Another must-go place for cat lovers opened last December in Osaka. Neko-Hatago is a dormitory-style inn that allows you to fall asleep while 'being watched over' by adorable cats. By doing so you, you are actually supporting cats that need foster parents.
Neko-Hatago is a small inn adjacent to the Neko-Yokujo cat cafe. The inn accommodates up to eight people with two sleeping units on the second level, each for a pair of guests, and four separate units on the first level. A group of guests can reserve the entire bedding space and they are free to bring in food and drinks and order Uber Eats deliveries for a a cat-viewing party.
Another benefit for guests of Neko-Hatago is that they can use the shared spaces of Stay Osaka Shinsaibashi, a large hostel located on the second floor of the same building. It has a spacious lounge with comfortable sofas, a large kitchen and shower rooms; many travellers from around the world visit.
Guests receive free tickets for a stay of up to two hours at the cafe, and afterwards, are free to observe the cats from the bedding space behind a glass window. Guests are invited into the cat playing area after the cafe closes to help staff care for the needy felines there.
The cats in Neko-Yokujo
All the felines in Neko-Yokujo are rescued cats. Some were taken from animal hoarders while others were simply strays who had been abandoned and found before they could be put down. Revenues from the cafe and inn are used to help rescue cats and provide veterinary health checks. Guests meeting the cats here are immediately struck by how well they are looked after; they have fine coats, are full of energy and most enjoy human company. Guests can also become a cat's foster parent after several visits. Along with a staff interview, guest and cat personalities are made sure to match before any fostering can occur. The staff truly love cats.
Neko Republic - a pioneer of self-sustaining rescue cat cafes
Neko Yokujo and Neko Hatago are both operated by the pioneering animal welfare company, Neko Republic. The company operates rescue cat cafes in Tokyo, Osaka, Gifu, Aichi, and Hiroshima and its prime goal is to completely eliminate the culling of cats from Japan by February 22, 2022 (February 22 is known as Cat Day in Japan as the number '2' is considered to represent the sound 'nyan', the Japanese way of saying 'meow').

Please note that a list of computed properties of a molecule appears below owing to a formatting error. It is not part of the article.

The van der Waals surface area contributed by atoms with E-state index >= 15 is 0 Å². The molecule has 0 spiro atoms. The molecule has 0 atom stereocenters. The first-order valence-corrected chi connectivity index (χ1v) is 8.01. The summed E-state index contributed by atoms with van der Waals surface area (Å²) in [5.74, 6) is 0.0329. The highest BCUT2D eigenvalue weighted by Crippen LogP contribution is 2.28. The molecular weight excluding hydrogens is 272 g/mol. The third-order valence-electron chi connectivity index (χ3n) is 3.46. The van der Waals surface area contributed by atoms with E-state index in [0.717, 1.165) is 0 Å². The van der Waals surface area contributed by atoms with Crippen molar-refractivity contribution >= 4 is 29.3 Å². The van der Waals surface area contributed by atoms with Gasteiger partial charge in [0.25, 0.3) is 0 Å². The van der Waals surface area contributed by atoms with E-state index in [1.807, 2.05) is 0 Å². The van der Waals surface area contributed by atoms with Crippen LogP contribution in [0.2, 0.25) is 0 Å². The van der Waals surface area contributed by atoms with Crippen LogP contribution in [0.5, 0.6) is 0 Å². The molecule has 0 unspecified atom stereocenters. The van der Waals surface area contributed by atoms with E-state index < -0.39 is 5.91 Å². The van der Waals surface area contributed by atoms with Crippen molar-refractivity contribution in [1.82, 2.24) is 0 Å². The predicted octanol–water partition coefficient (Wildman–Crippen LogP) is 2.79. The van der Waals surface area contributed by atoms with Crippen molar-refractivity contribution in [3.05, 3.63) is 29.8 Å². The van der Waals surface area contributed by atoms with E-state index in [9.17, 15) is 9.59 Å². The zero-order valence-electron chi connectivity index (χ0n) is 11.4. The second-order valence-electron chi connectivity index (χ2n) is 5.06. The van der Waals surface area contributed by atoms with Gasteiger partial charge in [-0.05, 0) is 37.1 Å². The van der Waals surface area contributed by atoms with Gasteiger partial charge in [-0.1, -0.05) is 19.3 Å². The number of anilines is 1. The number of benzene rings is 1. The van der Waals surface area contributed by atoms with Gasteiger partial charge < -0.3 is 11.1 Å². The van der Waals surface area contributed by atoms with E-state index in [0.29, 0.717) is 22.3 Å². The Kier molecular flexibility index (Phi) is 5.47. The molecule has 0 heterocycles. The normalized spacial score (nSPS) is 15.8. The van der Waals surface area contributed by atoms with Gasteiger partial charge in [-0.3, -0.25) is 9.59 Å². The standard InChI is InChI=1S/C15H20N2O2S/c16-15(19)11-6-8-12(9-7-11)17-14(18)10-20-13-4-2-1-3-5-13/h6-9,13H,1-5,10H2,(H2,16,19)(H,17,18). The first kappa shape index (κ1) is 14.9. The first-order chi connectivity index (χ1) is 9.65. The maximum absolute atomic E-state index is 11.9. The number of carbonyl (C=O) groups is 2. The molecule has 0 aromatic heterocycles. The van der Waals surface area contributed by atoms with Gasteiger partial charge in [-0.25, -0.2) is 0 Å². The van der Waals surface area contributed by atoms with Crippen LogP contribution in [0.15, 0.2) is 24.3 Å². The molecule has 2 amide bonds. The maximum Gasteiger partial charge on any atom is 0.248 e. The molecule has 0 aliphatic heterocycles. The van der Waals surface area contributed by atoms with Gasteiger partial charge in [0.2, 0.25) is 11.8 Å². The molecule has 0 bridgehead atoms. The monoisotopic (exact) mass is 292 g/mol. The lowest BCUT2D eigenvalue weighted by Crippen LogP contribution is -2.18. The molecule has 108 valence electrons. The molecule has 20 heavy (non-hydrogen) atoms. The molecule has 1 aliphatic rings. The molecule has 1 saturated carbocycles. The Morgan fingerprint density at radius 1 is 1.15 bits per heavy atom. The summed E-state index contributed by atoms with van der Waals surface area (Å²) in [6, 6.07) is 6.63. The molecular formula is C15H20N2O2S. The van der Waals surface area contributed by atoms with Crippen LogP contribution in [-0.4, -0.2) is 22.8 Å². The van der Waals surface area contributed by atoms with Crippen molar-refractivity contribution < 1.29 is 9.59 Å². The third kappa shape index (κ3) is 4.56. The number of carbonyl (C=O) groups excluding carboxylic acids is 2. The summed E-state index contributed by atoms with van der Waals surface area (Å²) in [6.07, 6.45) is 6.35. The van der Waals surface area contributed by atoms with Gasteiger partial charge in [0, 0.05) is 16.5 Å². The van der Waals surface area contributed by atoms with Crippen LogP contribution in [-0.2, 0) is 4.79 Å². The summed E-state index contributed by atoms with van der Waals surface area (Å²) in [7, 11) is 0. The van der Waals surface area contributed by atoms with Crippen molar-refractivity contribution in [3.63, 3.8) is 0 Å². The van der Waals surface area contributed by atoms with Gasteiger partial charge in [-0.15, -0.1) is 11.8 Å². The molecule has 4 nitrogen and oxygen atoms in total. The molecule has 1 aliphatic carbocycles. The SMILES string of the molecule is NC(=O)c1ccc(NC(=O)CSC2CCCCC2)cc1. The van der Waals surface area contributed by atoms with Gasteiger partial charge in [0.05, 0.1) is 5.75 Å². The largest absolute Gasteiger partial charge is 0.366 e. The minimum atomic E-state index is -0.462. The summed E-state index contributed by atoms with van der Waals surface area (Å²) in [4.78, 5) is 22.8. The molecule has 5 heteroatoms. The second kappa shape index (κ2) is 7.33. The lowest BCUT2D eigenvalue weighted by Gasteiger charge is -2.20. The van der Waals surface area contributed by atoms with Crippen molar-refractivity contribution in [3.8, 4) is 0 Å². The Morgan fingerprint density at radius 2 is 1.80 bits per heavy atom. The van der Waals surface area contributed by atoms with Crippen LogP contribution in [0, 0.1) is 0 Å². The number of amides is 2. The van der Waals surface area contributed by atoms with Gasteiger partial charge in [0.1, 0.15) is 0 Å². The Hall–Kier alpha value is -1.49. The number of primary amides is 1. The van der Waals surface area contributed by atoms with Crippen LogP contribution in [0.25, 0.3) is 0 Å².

Before Neko Republic, cat cafes with .brand' felines were mostly operated by profit-seeking firms, while rescued cats were in animal shelters operated by non-profit groups existing on donations. “If we rely only on donations, it will become difficult for us to take on a new challenge, and with time and funds limited, staff members could be worn out,” says Neko Republic founder Asaka Kawase. “The most important thing to operate rescue cat cafes is to keep the activity running.”
An upbeat style
One of Kawase's key policies is to make her company’s activities fun and fashionable in order to change the image of rescued cats as being 'unclean.' “I myself had thought cats were not so clean and had never stroked cats until my daughter brought home a stray kitten some years ago,” said Naomi Nishikubo, the manager of the Neko Yokujo & Neko Hatago, who has now six cats at her home. "I want people to drop by anyway and know about rescue cats and how charming they are."
The interior design of the buildings is modern, colourful and upbeat. Neko Yukojo has a traditional bath house theme with Mt. Fuji illustrated on the wall; the idea being that guests can relax by 'soaking in cats' just as if they could by relaxing in a hot spring. Neko Hatago resembles Edo period lodgings with the wallpaper featuring cat patterns as drawn by the famous ukiyo-e artist, Utagawa Kuniyoshi.